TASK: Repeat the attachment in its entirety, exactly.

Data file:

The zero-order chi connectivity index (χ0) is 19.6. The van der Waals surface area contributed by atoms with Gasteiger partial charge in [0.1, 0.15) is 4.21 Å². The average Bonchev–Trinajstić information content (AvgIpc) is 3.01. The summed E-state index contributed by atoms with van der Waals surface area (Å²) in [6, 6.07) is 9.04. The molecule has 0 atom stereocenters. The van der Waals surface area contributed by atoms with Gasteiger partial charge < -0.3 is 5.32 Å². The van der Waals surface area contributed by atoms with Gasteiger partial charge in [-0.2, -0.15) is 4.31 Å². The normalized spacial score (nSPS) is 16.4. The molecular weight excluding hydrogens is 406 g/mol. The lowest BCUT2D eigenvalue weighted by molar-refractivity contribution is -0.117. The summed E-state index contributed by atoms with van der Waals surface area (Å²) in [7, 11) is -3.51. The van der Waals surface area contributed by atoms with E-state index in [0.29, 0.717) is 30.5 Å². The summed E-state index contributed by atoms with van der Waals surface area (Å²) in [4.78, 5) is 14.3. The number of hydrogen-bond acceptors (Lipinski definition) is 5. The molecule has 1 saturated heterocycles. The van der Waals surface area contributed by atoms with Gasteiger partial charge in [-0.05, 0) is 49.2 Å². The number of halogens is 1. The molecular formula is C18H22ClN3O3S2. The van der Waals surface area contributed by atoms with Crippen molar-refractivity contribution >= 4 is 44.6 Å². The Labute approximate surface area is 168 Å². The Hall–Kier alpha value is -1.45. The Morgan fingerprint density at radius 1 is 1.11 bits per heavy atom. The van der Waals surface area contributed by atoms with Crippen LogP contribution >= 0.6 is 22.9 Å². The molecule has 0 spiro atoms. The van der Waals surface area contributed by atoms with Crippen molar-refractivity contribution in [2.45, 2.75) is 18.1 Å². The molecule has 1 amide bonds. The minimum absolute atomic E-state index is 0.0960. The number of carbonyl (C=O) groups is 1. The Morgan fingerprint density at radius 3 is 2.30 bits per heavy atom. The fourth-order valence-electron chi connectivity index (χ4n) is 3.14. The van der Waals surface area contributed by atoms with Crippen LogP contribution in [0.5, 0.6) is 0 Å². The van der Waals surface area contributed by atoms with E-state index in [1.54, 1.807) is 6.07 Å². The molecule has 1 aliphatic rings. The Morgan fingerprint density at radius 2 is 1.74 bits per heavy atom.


The zero-order chi connectivity index (χ0) is 19.6. The van der Waals surface area contributed by atoms with Gasteiger partial charge in [0.1, 0.15) is 4.21 Å². The average Bonchev–Trinajstić information content (AvgIpc) is 3.01. The summed E-state index contributed by atoms with van der Waals surface area (Å²) in [6, 6.07) is 9.04. The molecule has 0 atom stereocenters. The van der Waals surface area contributed by atoms with Gasteiger partial charge < -0.3 is 5.32 Å². The van der Waals surface area contributed by atoms with Gasteiger partial charge in [-0.2, -0.15) is 4.31 Å². The normalized spacial score (nSPS) is 16.4. The molecular weight excluding hydrogens is 406 g/mol. The lowest BCUT2D eigenvalue weighted by molar-refractivity contribution is -0.117. The summed E-state index contributed by atoms with van der Waals surface area (Å²) in [7, 11) is -3.51. The van der Waals surface area contributed by atoms with E-state index in [0.29, 0.717) is 30.5 Å². The summed E-state index contributed by atoms with van der Waals surface area (Å²) in [4.78, 5) is 14.3. The number of hydrogen-bond acceptors (Lipinski definition) is 5. The molecule has 1 saturated heterocycles. The van der Waals surface area contributed by atoms with Gasteiger partial charge in [-0.05, 0) is 49.2 Å². The number of halogens is 1. The molecular formula is C18H22ClN3O3S2. The van der Waals surface area contributed by atoms with Crippen molar-refractivity contribution >= 4 is 44.6 Å². The Labute approximate surface area is 168 Å². The Hall–Kier alpha value is -1.45. The Morgan fingerprint density at radius 1 is 1.11 bits per heavy atom. The van der Waals surface area contributed by atoms with Crippen LogP contribution >= 0.6 is 22.9 Å². The molecule has 0 spiro atoms. The van der Waals surface area contributed by atoms with Crippen molar-refractivity contribution in [2.45, 2.75) is 18.1 Å². The molecule has 1 amide bonds. The minimum absolute atomic E-state index is 0.0960. The number of carbonyl (C=O) groups is 1. The Morgan fingerprint density at radius 3 is 2.30 bits per heavy atom. The fourth-order valence-electron chi connectivity index (χ4n) is 3.14. The van der Waals surface area contributed by atoms with Crippen LogP contribution in [0.5, 0.6) is 0 Å². The van der Waals surface area contributed by atoms with E-state index in [1.54, 1.807) is 6.07 Å². The molecule has 1 aliphatic rings. The Morgan fingerprint density at radius 2 is 1.74 bits per heavy atom.